“I can see him telling [Sixers forward] Derrick Coleman, `Dive on the floor!' “ said Camby, the former Minuteman star center.
While Camby said he would not be surprised if Caliapari ended up in the NBA, he said his former coach probably would have to amend his approach for the pro ranks.
“I think it would be a challenge for him,” said Camby. “He's a great motivator. But I think he would have to approach it differently with guys in the NBA making millions. They can blow you off and say, `What is this guy talking about? I'm making X amount of money.' Things like that.
“He'll have to go about it a different way, but there's no doubt in my mind that he will be a successful coach. He has a great game plan and great strategies for different styles.”
Although Calipari's name continually surfaced as a candidate for other jobs in each of Camby's three seasons at UMass, Camby knew the coach wouldn't take any of them.
“When I first got there, Coach Cal gave me his word that as long as I was there, he was going to be there,” said Camby. “That's why there probably wasn't as much talk about him leaving last year. He told me he was going to stay; he gave me his word.”
Even if Calipari leaves, said Camby, the UMass program should continue its success.
“We have a bunch of players, we have the core of our backcourt back and a nice recruiting class,” he said. ”Bruiser [Flint, associate coach] would probably get the job if Cal leaves. He's a great coach and a great motivator, too. I think they'd just pick up where they left off.”
Speaking of next season, Camby was one of the many who called for a matchup between UMass and Connecticut, but he now will have to be a spectator for the contest, which sources say will be played in December.
“I knew it was going to happen – Ray [Allen, former UConn guard] and I both knew,” said Camby, who figured the game would come off after he and Allen departed. “It won't be the same, but we've got a good core coming back. They lost a few, but they'll be all right. It will still be a good game minus me and Ray.”
UMass forward Donta Bright is also at the predraft camp here.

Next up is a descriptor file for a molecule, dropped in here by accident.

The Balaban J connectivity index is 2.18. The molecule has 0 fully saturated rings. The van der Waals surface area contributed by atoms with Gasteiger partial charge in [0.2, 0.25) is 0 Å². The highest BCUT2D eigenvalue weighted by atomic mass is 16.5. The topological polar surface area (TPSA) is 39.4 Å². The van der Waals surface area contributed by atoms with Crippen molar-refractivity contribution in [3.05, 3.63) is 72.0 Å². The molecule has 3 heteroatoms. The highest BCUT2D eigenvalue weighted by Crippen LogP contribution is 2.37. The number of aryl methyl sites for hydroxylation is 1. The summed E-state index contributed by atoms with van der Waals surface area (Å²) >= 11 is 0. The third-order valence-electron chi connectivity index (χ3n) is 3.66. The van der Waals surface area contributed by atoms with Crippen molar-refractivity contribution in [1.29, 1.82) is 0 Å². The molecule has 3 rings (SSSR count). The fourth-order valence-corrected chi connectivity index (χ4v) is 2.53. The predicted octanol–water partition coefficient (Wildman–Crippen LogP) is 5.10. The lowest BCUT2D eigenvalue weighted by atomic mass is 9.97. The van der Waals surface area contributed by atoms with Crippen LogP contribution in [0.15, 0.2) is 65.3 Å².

Calipari is said to spurn Sixers
By Joe Burris, Boston Globe Staff, 4/22/1996
CHICAGO – John Calipari apparently has told his boss at the University of Massachusetts that he is no longer interested in the Philadelphia 76ers' head coaching job.
UMass athletic director Bob Marcum said yesterday that Calipari “told me he was no longer involved in the Philadelphia job. He told me he wasn't interested in pursuing it any further.” However, two sources last night, including one from Philadelphia, indicated that was not the case.
Calipari interviewed with the Sixers eight days ago. Since then, his name also has been linked to the vacant New Jersey job, although it is uncertain how serious the Nets are.
Asked last night whether he had met with the Nets, Calipari said, “No, I have not. I haven't talked to anybody.”
Nets president Michael Rowe, also here for the NBA predraft camp, declined comment last night.
“I don't think it's a bad idea to listen and I've told him that,” Marcum said. “I'm sure if it gets serious with New Jersey, we'll talk. We have a good relationship.”
New Jersey has said it wants a coach with NBA experience, something Calipari lacks. The club made a well-publicized and lucrative pitch to Kentucky's Rick Pitino but was turned down. In addition, the Nets sought permission from Cleveland to speak with coach Mike Fratello. The Cavaliers, however, reportedly wanted stiff compensation and Fratello, who has two years left on his deal, apparently will stay where he is.
In addition, Rowe is expected to interview general manager candidates here in Chicago, among them Lakers GM Mitch Kupchak. How that might affect Calipari, if he is indeed interested, is not known.
Calipari has had his name linked to several coaching openings in the last few years since he officially became a hot commodity. He was interviewed by Golden State, Miami and the Celtics last summer, prompting skeptics to feel he is simply posturing to get a better deal and keep his name in the pipeline.